Have I Sinned?
Do I have to go to confession for attending Madonna's Confessions tour?
When Madonna’s Confession’s Tour came to New York City last week, I was one of the screaming fans in a jam-packed Madison Square Garden. I’ve wanted to go to Madonna concert since 1994 when my father forbid me to attend her Bedtime Stories tour. Now I feel like it’s time for me to make some confessions.
Papa Does Preach
“My money isn’t going to support a Catholic-hater,” Dad said as he refused to give permission to attend the concert with my friends. I was 17 and thought my parents were Draconian in their rules and regulations.
I was going to pay for it with my allowance money, I argued. No dice: It was still our family money going to support a woman who the Pope had accused of blasphemy just a few years earlier (for simulating masturbation during her Like a Virgin rendition on the Blond Ambition tour.)
I seriously considered disobeying him and sneaking off to secretly attend the concert anyway, but this was too big of a deal: I’d get caught. I didn’t go to that concert in 1994—and I’ve regretted that for the past 12 years.
So when I heard that Madonna was coming to New York again—for a tour based on her new Confessions on a Dance Floor album, which I loved—I decided I’d waited long enough: I’m an adult, I earn my own money, and it’s my choice what to spend it on. I wanted to go to this concert.
The concert set-up was spectacular—Madonna is lowered to a satellite stage in a glittery orb, there are a dozen of back-up dancers and acrobats and a large circular rotating floor on the main stage that just increases the speed and impact of all the moving parts. I was transfixed.
About half way into the concert, we heard the opening bars of “Live to Tell,” one of her classics off her True Blue soundtrack (the first tape I ever owned) and then there’s Madonna being lowered to the stage mock-crucified on a mirrored cross with a crown of thorns on her blonde head. On the side screens, images of impoverished children with AIDS in Africa flash on the screen. A minute or two later, a glowing pale yellow light shines on her to make it look like the halo behind the crucified Christ.
Well, I can see why the Catholic League for Religious and Civil Rights-and many other Catholic groups-has been screaming in protest against this tour.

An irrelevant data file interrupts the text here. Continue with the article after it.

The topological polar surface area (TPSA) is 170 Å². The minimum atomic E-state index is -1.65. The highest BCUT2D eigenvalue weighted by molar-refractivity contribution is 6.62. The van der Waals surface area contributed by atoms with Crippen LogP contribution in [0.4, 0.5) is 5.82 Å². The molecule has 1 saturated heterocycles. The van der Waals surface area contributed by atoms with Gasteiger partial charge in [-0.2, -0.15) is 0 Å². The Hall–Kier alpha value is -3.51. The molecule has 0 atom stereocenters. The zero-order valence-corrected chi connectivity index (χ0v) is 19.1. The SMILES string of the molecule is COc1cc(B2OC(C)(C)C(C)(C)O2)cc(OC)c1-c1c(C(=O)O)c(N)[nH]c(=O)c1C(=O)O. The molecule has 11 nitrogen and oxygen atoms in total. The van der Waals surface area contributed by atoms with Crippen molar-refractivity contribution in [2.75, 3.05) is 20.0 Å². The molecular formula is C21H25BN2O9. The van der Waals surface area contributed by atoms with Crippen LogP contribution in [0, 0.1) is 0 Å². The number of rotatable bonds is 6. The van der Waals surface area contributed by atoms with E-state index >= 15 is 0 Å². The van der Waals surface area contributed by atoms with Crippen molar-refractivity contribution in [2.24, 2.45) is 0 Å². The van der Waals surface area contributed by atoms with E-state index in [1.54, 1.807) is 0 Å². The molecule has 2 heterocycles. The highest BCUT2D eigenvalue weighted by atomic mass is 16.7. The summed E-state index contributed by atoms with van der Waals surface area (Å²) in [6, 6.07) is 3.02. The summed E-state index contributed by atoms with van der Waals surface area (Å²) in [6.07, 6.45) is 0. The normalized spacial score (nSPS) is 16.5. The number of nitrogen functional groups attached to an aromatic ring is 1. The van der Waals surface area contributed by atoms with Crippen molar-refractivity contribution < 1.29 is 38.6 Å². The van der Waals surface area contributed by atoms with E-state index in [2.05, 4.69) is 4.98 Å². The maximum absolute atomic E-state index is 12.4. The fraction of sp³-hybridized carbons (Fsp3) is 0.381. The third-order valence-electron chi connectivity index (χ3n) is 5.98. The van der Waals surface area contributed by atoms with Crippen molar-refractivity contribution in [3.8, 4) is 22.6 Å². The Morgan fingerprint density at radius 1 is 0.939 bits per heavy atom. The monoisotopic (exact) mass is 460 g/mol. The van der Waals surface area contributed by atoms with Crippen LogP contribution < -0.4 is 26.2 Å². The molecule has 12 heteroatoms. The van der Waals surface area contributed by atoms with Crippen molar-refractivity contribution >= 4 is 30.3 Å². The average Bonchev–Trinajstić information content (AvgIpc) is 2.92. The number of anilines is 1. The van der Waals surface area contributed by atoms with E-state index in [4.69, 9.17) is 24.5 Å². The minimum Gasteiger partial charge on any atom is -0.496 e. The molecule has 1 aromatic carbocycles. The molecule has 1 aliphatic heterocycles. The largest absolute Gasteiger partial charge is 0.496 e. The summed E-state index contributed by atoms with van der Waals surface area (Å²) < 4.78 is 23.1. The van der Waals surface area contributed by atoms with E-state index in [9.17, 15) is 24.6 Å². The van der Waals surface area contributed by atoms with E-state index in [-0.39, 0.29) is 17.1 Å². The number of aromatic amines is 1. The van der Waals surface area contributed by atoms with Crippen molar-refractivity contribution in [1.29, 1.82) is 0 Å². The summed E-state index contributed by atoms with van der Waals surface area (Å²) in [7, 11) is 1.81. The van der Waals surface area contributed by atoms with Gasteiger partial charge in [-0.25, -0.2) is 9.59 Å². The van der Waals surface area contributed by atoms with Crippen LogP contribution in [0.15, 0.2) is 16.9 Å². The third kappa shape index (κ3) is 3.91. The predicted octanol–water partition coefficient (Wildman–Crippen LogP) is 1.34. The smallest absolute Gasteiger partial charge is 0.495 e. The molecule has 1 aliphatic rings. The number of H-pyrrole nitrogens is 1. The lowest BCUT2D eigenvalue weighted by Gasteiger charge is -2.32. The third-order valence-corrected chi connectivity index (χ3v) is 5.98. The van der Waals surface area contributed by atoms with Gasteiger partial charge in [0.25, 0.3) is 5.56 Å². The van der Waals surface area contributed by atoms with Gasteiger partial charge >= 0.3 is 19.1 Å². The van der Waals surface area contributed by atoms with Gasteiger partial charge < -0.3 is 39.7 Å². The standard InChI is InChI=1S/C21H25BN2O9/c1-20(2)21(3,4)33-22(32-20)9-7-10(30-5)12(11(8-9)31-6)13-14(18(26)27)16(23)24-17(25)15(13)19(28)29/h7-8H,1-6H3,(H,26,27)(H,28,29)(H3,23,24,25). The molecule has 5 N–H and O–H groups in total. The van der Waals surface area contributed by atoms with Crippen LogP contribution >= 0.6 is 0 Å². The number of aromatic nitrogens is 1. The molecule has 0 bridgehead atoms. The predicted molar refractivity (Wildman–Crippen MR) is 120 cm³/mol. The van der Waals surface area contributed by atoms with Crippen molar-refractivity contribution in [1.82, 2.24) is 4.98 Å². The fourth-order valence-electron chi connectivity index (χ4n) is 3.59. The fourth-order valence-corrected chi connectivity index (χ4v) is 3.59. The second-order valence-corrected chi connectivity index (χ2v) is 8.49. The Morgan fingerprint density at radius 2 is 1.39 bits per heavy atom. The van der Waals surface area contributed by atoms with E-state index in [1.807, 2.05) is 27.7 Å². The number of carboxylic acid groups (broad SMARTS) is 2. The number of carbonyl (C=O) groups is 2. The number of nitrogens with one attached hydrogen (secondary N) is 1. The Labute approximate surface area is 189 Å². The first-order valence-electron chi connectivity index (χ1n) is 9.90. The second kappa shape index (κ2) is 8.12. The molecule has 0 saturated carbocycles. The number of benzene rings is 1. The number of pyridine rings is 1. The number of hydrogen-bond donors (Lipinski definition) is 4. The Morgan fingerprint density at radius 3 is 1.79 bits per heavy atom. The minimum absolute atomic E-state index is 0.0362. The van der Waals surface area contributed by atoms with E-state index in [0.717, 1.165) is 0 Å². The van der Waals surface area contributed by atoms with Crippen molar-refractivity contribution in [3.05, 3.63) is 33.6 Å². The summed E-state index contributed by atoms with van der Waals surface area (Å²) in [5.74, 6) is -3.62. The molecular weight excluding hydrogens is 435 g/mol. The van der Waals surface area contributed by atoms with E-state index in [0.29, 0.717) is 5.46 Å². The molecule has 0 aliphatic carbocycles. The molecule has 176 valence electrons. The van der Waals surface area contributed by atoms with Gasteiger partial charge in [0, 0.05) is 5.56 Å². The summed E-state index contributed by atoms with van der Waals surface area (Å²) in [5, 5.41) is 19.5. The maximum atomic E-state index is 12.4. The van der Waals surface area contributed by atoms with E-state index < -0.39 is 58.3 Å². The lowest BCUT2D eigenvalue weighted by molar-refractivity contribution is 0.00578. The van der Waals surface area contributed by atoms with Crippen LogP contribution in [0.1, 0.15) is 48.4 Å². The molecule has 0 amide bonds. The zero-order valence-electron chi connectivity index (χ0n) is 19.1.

Initially, I rationalized it as her political protest against the Catholic Church’s stance against the use of condoms in Africa, even in the face of a widespread AIDS epidemic. Fine. Everyone has their own way of expressing themselves. I was offended, but I was going to let it slide.
Shock and Gall
Then a few songs later, in a remixed version of “Sorry,” photos of dictators and evil leaders of the 20th Century flashed on the screen as she repeatedly sang, “don’t talk, don’t speak.” I was irritated, though not surprised, to see that she’d included President George Bush alongside Hitler, Pol Pot, Osama bin Laden and Mao. But then came repeated images of Pope Benedict in his first audience as pope.
The crowd didn’t seem to have a problem with this at all: We were watching images of men who had brutally killed millions, and we’re OK with the fact that she lumps the Pope—a man who has devoted his life to God and saving people—in with evil dictators? It was just absurd.
Very few people in that concert hall, if asked one-on-one, would equate the actions of Pope Benedict with the actions of Hitler. Yet in this context, the crowd of more than 20,000 roared its approval.
Madonna has pushed the limits and offended Catholics for 20 years. She’s a performer who is known for her shock value. I knew this going into the concert, yet somehow it still surprised me to see it in person. Perhaps it’s because I wasn’t an avid MTV viewer as a teenager, so I haven’t seen most of her videos. Or perhaps it’s because I like Madonna’s music as wallpaper for my life, not something I think too actively about.
Now I understand why my father wouldn’t let me go to that Madonna concert when I was 17. As an adult now, I make my own choices and I think I’m strong enough to see her sexual innuendo and offensive messages as what they are—attention-grabbing stunts—and not a whole lot more. Still, I probably wouldn’t be too excited if my teenager wanted to support performer who professed similar feelings toward our faith.
Every time I buy a concert ticket or a CD I am supporting Madonna—both her stunts and her music. I feel a moral ambivalence about Madonna like I do of so many things that I do in my life: I wear clothes that were probably made in a sweatshop. I’d probably rent the less expensive car without regard to its gas emissions. On a daily basis we pick and choose what battles to fight. But it doesn’t make it right.
I like Madonna’s music, I’d probably buy her next CD and I’m not really sorry I went to the concert. Yet I feel guilty about my part in supporting her deeply anti-Catholic messages. Do I need to go to confession for having attending Madonna’s Confessions tour?
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